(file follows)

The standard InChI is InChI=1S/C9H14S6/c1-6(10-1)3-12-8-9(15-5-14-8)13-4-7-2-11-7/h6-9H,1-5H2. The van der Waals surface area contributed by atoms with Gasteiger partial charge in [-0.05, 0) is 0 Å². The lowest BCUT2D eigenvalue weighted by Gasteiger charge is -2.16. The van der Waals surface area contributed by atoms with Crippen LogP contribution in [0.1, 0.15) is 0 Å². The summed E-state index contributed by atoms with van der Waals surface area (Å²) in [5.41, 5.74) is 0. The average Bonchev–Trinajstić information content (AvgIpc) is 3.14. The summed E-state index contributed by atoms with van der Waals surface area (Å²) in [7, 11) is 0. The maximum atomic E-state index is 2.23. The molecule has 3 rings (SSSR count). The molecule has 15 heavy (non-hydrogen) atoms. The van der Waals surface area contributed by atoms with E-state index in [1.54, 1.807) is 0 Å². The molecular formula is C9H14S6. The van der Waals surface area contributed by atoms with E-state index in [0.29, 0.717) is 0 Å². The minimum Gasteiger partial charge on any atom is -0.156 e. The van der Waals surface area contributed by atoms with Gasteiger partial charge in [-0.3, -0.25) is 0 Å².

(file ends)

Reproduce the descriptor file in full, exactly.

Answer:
The standard InChI is InChI=1S/C9H14S6/c1-6(10-1)3-12-8-9(15-5-14-8)13-4-7-2-11-7/h6-9H,1-5H2. The van der Waals surface area contributed by atoms with Gasteiger partial charge in [-0.05, 0) is 0 Å². The lowest BCUT2D eigenvalue weighted by Gasteiger charge is -2.16. The van der Waals surface area contributed by atoms with Crippen LogP contribution in [0.1, 0.15) is 0 Å². The summed E-state index contributed by atoms with van der Waals surface area (Å²) in [5.41, 5.74) is 0. The average Bonchev–Trinajstić information content (AvgIpc) is 3.14. The summed E-state index contributed by atoms with van der Waals surface area (Å²) in [7, 11) is 0. The maximum atomic E-state index is 2.23. The molecule has 3 rings (SSSR count). The molecule has 15 heavy (non-hydrogen) atoms. The van der Waals surface area contributed by atoms with E-state index in [1.54, 1.807) is 0 Å². The molecular formula is C9H14S6. The van der Waals surface area contributed by atoms with E-state index in [0.29, 0.717) is 0 Å². The minimum Gasteiger partial charge on any atom is -0.156 e. The van der Waals surface area contributed by atoms with Gasteiger partial charge in [-0.3, -0.25) is 0 Å².